BloodyBlade
12-10-2005, 03:33 PM
How would the 20 little girls who were scarred for life along with their families feel if I got off without the death penalty or life in prison?

*I don't think rape is a crime that is worth the death penalty in US law, but I am using it as an example.*

llafnwod
12-10-2005, 04:09 PM
How do you take responsibility for killing 4 people and starting one of the most violent, well-known gangs ever?By writing countless books encouraging youth to avoid gang life, by devoting every "free" minute that you have to helping them, and by making that gang kill those ****ing Bloods. If you have actually permanantely repented (not even a trace of your former personality), no-one should be able to hold you accountable for previous misdeeds, and the families who want the criminal's blood shouldn't get it. Anyone who seeks consolation by killing a changed wrongdoer is himself a criminal.

JLTucker
12-10-2005, 06:27 PM
How do we know for sure writing those childrens books wasn't an act? Ok. Jeffrey Dahmer was a serial killer turned Christian. He was on death row. If he had lived long enough to actually reach his execution date, should he be granted clemency?

BloodyBlade
12-10-2005, 06:42 PM
llafnwod, that is still not enough. Maybe if he single-handedly disassembled the Crips and did all good things that he has done ten times over, only then would he deserve to be taken off death row.

Murder and more importantly causing more murder is such an unforgivable crime.

llafnwod
12-10-2005, 07:06 PM
llafnwod, that is still not enough. Maybe if he single-handedly disassembled the Crips and did all good things that he has done ten times over, only then would he deserve to be taken off death row.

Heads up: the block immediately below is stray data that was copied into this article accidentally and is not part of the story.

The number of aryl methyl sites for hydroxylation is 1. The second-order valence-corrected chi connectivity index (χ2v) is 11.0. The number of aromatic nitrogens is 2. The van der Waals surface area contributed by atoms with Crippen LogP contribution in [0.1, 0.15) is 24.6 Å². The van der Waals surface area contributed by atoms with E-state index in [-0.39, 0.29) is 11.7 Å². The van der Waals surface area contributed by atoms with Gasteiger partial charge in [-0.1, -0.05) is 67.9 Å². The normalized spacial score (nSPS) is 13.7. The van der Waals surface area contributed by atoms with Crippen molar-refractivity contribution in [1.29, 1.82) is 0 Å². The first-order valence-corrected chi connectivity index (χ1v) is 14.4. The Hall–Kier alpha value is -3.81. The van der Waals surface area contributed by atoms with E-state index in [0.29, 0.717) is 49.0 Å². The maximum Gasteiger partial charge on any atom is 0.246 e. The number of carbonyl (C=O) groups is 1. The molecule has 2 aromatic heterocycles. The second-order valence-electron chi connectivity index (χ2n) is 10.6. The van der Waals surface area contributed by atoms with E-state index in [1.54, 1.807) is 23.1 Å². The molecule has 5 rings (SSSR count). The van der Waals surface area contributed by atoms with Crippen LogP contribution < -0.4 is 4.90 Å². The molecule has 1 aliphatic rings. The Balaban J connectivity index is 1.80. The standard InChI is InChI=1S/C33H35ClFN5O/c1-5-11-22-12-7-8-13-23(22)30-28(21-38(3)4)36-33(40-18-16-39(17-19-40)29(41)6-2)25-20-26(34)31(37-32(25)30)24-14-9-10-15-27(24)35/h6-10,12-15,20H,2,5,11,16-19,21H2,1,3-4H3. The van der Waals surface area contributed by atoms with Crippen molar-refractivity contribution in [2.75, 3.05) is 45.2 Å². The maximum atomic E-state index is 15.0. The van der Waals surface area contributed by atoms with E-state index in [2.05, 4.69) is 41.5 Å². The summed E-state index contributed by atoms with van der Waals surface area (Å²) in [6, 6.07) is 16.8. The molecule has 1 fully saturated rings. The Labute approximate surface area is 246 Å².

Murder and more importantly causing more murder is such an unforgivable crime.It's not a matter a "enough". A personality change of that magnitude is redemption so complete that had he personally disembowled a billion people, it should not be held against him.

JLTucker
12-10-2005, 07:32 PM
How do you know he didn't have the idea of being granted clemency from the get go? It could all be an act.

llafnwod
12-10-2005, 08:22 PM
How do you know he didn't have the idea of being granted clemency from the get go? It could all be an act.So? To keep up his image, he'll have to keep writing anti-gang books and reaching out to youth. I'd rather have an evil criminal in jail for life drawing children away from lives of crime than a dead evil criminal.

I thought you people would be supportive now that I'm actually condoning someone stay alive.

hba
12-10-2005, 08:57 PM
It's all about people's morals and how they view justice when it comes to choice and consequence.

llafnwod
12-10-2005, 09:21 PM
It's all about people's morals and how they view justice when it comes to choice and consequence.Not at all. He was guilty. He is no longer so. See my previous posts.

hba
12-10-2005, 09:27 PM
Not at all. He was guilty. He is no longer so. See my previous posts.
I'd rather not look, I already read up on this case earlier at work while we had downtime.